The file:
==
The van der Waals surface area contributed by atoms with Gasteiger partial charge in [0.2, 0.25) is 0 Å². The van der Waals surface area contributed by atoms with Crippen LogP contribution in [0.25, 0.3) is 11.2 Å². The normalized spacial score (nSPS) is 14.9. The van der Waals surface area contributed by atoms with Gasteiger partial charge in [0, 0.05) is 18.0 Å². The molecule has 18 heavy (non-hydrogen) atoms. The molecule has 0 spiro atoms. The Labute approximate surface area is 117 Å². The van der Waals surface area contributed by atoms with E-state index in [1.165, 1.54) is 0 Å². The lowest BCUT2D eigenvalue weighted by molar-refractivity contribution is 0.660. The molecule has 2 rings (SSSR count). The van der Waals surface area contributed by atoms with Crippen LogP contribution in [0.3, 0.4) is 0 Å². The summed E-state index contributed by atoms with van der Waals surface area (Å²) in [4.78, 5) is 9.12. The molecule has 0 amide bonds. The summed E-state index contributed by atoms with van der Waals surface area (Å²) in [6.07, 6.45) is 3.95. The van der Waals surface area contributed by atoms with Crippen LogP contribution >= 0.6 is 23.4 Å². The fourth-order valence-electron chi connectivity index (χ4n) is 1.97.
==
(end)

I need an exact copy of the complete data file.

The van der Waals surface area contributed by atoms with Gasteiger partial charge in [0.2, 0.25) is 0 Å². The van der Waals surface area contributed by atoms with Crippen LogP contribution in [0.25, 0.3) is 11.2 Å². The normalized spacial score (nSPS) is 14.9. The van der Waals surface area contributed by atoms with Gasteiger partial charge in [0, 0.05) is 18.0 Å². The molecule has 18 heavy (non-hydrogen) atoms. The molecule has 0 spiro atoms. The Labute approximate surface area is 117 Å². The van der Waals surface area contributed by atoms with E-state index in [1.165, 1.54) is 0 Å². The lowest BCUT2D eigenvalue weighted by molar-refractivity contribution is 0.660. The molecule has 2 rings (SSSR count). The van der Waals surface area contributed by atoms with Crippen LogP contribution in [0.3, 0.4) is 0 Å². The summed E-state index contributed by atoms with van der Waals surface area (Å²) in [4.78, 5) is 9.12. The molecule has 0 amide bonds. The summed E-state index contributed by atoms with van der Waals surface area (Å²) in [6.07, 6.45) is 3.95. The van der Waals surface area contributed by atoms with Crippen LogP contribution >= 0.6 is 23.4 Å². The fourth-order valence-electron chi connectivity index (χ4n) is 1.97.